is historically best measured by the size of a down payment. The
smaller it is, the more likely that the borrower will walk away
from the loan. While the Dodd plan essentially gives refinanced
homeowners an amount equal to 10 percent of the current value of
the house, this is a gift, and the homeowner has none of his or her
own money at risk. Experience with similar "gift equity" programs
already causing problems for the FHA shows that these loans have a
default rate that is two to three times that of loans where the
borrower has made a cash down payment.
- The plan would reward two different groups of homeowners: those
who took out a speculative loan they never had a chance of repaying
in hopes of flipping the house in a rising market and those who
fell into trouble through no fault of their own. In doing so, it
sends a message that it is acceptable to renege on an obligation
because a government buyout will cut your losses.
- Even if legislation were passed tomorrow, it is not possible to
implement this plan rapidly. FHA says that it does not currently
have the people necessary to implement such a plan. It will take
time to hire and train them. In addition, mortgages must be
refinanced individually. It will take a great deal of time to
refinance the 1 million-2 million loans that supporters say could
benefit. While supporters talk of refinancing loans in bulk, this
is not possible under current laws or industry practice, nor is it
- The estimate for the number of homeowners who would be helped
by the Dodd-Frank plan continues to drop. First, supporters claimed
that about 2 million homeowners would have loans refinanced. Since
then, that number has steadily dropped, and now the CBO says that
only 500,000 loans worth about $85 billion would be refinanced over
the next four years.
- Borrowers with legitimate problems are already being assisted
by the voluntary Hope Now program. In the first quarter of 2008
alone, the Hope Now program assisted over 500,000 homeowners-the
same number that the CBO says the Dodd-Frank plan will assist over
the next four years. The Hope Now program is certain to help even
more homeowners than Dodd-Frank in coming quarters because it is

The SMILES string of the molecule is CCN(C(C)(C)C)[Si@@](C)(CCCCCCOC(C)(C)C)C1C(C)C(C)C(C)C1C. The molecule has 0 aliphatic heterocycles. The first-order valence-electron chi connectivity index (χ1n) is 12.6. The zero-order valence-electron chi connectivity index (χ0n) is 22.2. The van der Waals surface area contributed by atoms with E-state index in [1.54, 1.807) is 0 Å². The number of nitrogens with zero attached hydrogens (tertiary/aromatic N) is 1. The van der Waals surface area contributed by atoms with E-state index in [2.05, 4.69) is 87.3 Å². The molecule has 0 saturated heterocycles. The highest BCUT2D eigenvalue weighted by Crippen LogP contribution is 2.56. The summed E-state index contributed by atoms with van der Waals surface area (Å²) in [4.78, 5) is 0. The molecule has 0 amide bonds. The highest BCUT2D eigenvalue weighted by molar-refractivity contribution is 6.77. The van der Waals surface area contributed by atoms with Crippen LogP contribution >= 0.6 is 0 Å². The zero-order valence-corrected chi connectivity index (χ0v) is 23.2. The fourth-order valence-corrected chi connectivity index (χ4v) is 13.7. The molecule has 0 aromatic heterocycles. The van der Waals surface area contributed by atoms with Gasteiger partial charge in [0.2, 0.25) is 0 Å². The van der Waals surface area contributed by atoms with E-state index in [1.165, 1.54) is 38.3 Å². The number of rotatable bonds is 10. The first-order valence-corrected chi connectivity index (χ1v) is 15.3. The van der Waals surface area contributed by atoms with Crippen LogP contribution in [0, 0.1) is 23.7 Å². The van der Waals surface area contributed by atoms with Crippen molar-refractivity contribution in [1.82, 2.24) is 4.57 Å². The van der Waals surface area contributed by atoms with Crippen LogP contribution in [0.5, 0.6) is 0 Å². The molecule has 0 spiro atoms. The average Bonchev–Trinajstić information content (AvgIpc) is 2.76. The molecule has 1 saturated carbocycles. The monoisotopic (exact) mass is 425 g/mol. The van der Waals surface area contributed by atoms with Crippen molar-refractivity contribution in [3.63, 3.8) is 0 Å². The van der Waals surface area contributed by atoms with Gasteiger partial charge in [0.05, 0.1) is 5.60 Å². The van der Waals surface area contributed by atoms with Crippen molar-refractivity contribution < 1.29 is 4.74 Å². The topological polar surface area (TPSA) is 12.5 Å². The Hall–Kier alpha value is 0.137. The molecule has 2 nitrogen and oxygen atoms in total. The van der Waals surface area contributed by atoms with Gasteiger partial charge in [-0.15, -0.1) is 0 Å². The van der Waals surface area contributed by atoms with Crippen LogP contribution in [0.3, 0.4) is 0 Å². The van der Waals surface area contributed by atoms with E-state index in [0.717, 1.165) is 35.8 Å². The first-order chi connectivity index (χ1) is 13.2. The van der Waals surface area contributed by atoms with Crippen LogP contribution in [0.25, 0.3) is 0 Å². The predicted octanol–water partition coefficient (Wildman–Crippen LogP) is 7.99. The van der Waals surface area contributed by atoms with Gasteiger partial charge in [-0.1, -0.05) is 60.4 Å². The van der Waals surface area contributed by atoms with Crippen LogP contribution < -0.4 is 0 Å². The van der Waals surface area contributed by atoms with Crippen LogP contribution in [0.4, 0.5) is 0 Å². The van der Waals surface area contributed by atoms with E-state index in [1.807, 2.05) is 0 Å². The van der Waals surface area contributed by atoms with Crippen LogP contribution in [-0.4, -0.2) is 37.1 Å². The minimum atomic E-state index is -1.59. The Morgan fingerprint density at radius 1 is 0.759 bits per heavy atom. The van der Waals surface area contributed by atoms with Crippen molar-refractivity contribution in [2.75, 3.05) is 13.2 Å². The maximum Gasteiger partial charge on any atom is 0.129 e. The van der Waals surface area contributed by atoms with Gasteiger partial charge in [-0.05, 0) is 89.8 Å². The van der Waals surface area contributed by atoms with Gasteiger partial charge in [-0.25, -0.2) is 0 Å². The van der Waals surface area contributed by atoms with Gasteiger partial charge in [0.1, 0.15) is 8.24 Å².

already up and running. Dodd-Frank merely duplicates the existing
private program at a cost of billions of dollars and transfers all
risk of default to the taxpayers.
- Dodd-Frank will not stop foreclosures, even for many who would
otherwise qualify. During the time it will take to put the program
in place, mortgage servicers will be legally bound to follow the
terms of the existing contract for fear that the refinancing might
fall through, including taking steps toward foreclosure. Further,
as CBO points out, many lenders will refuse to take part because it
would require them to accept heavy losses in order to participate.
Other lenders who hold second mortgages on the same property could
also block refinancing.
Important GSE Regulation Improvements
Government Sponsored Enterprises include entities such as Fannie
Mae and Freddie Mac. They also include the 12 Federal Home Loan
Banks. These entities have such a huge presence in the housing
finance market that the failure or severe mismanagement of any one
of them could have major consequences for the rest of the economy.
Fannie Mae and Freddie Mac alone control about 80 percent of the
mortgage-backed securities origination market.
While these companies now have private stockholders, they are
not really private-sector entities. Their special role was created
by Congress, and many investors assume that their debt is
implicitly guaranteed by the federal government. Such economic
power requires a regulator with the power to protect the economy.
After many false starts where the new regulator would be
essentially meaningless, the Senate Banking Committee package
includes two important changes to earlier bills under which the new